In April 2014, you produced a British Academy report on open access. What has been the significance of that?

The British Academy’s contribution has not only been to present arguments, but also to collect data – which often enough is not being collected by anybody else – in order to show that the issues being debated are more complicated than people think.

With two research assistants – Dr Rebecca Darley and Dr Daniel Reynolds – I have written a report on open access in the humanities and social sciences, which has focused on journals [note 12]. It has shown that different disciplines have different relationships with open access: so it is certainly not a case of ‘one size fits all’. It has shown that some disciplines have a greater opening into the international world, where open access has taken different forms from what it takes in this country; so it would be a pointless idea to attempt to impose a UK model on the rest of the world (which is where 94% of all publishing happens). But it has also shown that some of the threats to journals are not as great as journal publishers have thought. So it is not by any means a report that aims to undermine current open access debates. There are some respects in which the proposed eco-system for open access, as it is now turning out, is going to be much less negative than some people feared. That is a useful conclusion to bring out.

The exercise threw you into the middle of academic and conventional politics – you even found yourself in front of a Commons select committee. Do you have any observations arising from that experience?

Certainly appearing before the House of Commons Business, Innovation and Skills Select Committee in April 2013 was fun. For a start, Parliament is quite an interesting building. Although the select committee was probably not interested in the same things as most of the people asked to give evidence, it did get a lot of people to attend. So had the House of Lords Select Committee on Science and Technology, which had met in January 2013. And it got a huge number of people to send in viewpoints. The thousand pages of written evidence that people presented to the select committees form one of the most important and useful guides to what people think about open access that exists anywhere in the world. From that point of view, it was very useful, even if the politicians have rapidly moved on to other things. Apart from that, I found – as I have found inside universities – that one of the key parts of all political action is figuring out whom you can do a deal with, and how. They weren’t inside the Commons select committee, but several people who were there then are indeed people you can deal with.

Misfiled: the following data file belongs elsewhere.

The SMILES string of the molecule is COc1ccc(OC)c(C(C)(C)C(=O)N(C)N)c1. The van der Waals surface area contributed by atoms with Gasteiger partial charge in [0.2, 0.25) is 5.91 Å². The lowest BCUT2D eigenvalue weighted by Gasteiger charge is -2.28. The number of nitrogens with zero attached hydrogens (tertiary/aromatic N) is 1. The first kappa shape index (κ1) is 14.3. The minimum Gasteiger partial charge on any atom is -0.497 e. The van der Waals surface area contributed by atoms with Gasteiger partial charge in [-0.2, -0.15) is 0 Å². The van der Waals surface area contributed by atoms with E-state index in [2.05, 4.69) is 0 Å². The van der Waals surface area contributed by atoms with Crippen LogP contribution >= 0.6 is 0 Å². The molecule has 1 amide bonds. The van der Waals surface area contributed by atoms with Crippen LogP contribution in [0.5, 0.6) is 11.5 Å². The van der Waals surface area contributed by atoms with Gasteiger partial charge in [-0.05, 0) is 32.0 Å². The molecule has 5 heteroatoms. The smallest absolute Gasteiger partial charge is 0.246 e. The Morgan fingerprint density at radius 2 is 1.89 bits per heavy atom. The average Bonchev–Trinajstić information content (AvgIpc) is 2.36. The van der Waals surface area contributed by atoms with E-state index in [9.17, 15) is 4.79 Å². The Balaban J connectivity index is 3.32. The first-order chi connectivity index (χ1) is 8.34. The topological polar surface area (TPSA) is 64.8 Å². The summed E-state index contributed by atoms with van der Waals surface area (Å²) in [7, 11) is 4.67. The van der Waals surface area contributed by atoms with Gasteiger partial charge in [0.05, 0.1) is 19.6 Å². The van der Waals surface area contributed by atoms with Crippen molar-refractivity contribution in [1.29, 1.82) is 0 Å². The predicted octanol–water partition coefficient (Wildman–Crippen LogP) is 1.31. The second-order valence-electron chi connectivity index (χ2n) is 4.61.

What are the sorts of things that the British Academy should be doing now?

The role that the British Academy has steadily taken up in producing evidence-based but relatively neutral reports about issues of public interest is a very good one indeed. The British Academy has a lot of smart and well-informed people in it. Part of the problem about public debate is that it is often not well-informed. One of the reasons why it’s not well-informed is that nobody really knows where to go and get reliable data. And people need to know what the consequences of their actions will be; they don’t always have people who are going to tell them. That is something the Academy can usefully do; and the more it continues to do it, the more useful the Academy will be. Apart from just getting on and writing world-changing books and articles, of course.

Chris Wickham was interviewed by James Rivington.


1. Chris Wickham, Courts and Conflict in Twelfth-Century Tuscany (2003), originally published in Italian as Legge, pratiche e conflitti: Tribunali e risoluzione delle dispute nella Toscana del XII secolo (2000).

2. Max Gluckman was elected a Fellow of the British Academy in 1968.

3. Chris Wickham, Framing the Early Middle Ages: Europe and the Mediterranean, 400-800 (2005). The preparation of this work was aided by a British Academy Research Readership, held in 1997-99.

4. Thomas Kuhn, author of The Structure of Scientific Revolutions (1962) which coined the term ‘paradigm shift’, was elected a Corresponding Fellow of the British Academy in 1990.

5. Lewis Namier was elected a Fellow of the British Academy in 1944; Bruce McFarlane was elected a Fellow of the British Academy in 1964.

6. Chris Wickham (ed.), Marxist History Writing for the Twenty-First Century (British Academy Occasional Paper 9; 2007). The volume arose from a conference entitled ‘Marxist Historiography: Alive, Dead, or Moribund?’, held at the British Academy in November 2004.

7. Chris Wickham, The Inheritance of Rome: A History of Europe from 400 to 1000 (2009).

8. See article on ‘Dictionary of Medieval Latin from British Sources’ in this issue.


10. British Academy Scholarship Online can be found via

11. More information on the British Academy’s contributions to the debate on open access can be found via

12. Rebecca Darley, Daniel Reynolds and Chris Wickham, Open access journals in Humanities and Social Science: A British Academy Research Project (2014). The research behind this report was funded by the Higher Education Funding Council for England (HEFCE).

Sign up to our email newsletters